The Employers' Association

The Employers’ Association (TEA) is a not-for-profit employers’ association, formed in 1939, with offices in Grand Rapids serving the West Michigan employer community. We help more than 600 member companies maximize employee productivity and minimize employer liability through human resources and management advice, training, survey data, and consulting services.

TEA is in the business of helping people. This blog is intended to address human issues, concerns and the things that impact people - be they self-perpetuated or externally imposed. Feel free to respond to the thoughts presented here, for without each other, we are nothing!

Tuesday, December 4, 2012


One of the key principles in any relationship – be it professional or personal – is that much can be accomplished IF you do not care who receives the credit for it. Though it is human nature to want recognition for successfully implementing an idea, an individual becomes a leader when he or she realizes that being responsible for something is often more important than receiving credit for its accomplishment.

A relationship will be strengthened by actively engaging in cooperative reasoning – through openly discussing all possibilities before acting to bring to fruition one individual’s probabilities. Originating alternative ideas or concepts is critical to initiate change BUT the implementation of change can often be more effective if the “doers” are empowered to act so that the “dreamers” can more freely innovate. Maturity within a relationship (or success in a managerial position) comes when the originators of ideas internalize the reality that while “doers” tend receive credit for their performance in bringing ideas to fruition they would never have acted had a new idea or direction not been brought to the surface by a “dreamer.” We far too often try to pull everyone in the direction we want to go or step over those that appear to be in our way rather than lifting those around us up and rising to the top upon their shoulders.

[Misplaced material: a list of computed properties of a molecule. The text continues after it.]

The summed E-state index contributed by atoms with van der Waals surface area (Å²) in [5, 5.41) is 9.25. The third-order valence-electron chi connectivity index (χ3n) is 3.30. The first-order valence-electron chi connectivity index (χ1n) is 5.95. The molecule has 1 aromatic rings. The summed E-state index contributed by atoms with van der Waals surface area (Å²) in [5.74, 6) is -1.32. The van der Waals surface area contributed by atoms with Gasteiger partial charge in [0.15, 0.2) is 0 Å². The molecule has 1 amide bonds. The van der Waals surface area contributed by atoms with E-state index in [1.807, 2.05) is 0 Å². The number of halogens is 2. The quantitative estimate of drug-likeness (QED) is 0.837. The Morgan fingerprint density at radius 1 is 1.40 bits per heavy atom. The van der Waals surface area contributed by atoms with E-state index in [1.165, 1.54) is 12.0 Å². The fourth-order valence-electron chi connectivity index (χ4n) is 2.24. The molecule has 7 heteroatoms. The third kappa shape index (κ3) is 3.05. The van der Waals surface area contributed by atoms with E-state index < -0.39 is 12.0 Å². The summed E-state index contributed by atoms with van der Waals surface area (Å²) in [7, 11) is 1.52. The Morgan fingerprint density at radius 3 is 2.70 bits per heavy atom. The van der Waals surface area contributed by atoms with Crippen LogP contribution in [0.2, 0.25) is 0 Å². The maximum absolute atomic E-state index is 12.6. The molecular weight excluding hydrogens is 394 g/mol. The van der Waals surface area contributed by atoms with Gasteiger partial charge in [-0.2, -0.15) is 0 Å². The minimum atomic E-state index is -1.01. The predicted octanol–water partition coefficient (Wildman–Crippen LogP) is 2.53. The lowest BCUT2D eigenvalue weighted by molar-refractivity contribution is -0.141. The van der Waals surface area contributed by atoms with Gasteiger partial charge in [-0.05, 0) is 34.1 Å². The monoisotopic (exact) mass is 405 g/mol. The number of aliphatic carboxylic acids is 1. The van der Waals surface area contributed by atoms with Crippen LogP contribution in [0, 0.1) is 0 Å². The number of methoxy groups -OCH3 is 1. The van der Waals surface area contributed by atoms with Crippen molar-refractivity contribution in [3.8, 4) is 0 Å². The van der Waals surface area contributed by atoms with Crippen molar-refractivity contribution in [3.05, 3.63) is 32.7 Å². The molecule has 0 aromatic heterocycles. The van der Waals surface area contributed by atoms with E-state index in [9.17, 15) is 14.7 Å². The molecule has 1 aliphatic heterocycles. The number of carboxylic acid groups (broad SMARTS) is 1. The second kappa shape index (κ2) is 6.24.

We unleash the potential of those around us to create change when we formulate an idea then communicate the results we wish to accomplish to those that will be implementing the change rather than telling them what to do and how to bring our thoughts to fruition. We create dependency in our relationships when we tell others what to do and when to do it rather than simply defining our goals and monitoring progress towards their accomplishment. A relationship constructed upon a foundation of dependent reliance on the thoughts and ideas of another cannot be meaningful. Growth or success beyond that which one has already achieved cannot occur until a leader (in either a business or a personal relationship) equips those around him or her with tools that allow for independent thoughts and actions.

Great leaders originate ideas, communicate expectations then move on to consider new alternatives while monitoring the progress of those left to accomplish their initiatives. They are rarely around when the tasks they initiate are completed so will not often receive direct recognition for the results – rather they celebrate in the accomplishments of others, recognizing that great rewards will ultimately come to those who can selflessly initiate change.

Those that seek recognition for their ideas and actions often lose sight of their long-term objectives and fail to meet their ultimate goals. To achieve greatness, seek it within the accomplishments of those with whom you have relationships. Leverage the capabilities of those you have equipped to act upon your ideas rather than limiting your potential to only those things you can accomplish on your own. Find yourself as you lead others through their darkness and they will help to light your way as they begin to find themselves.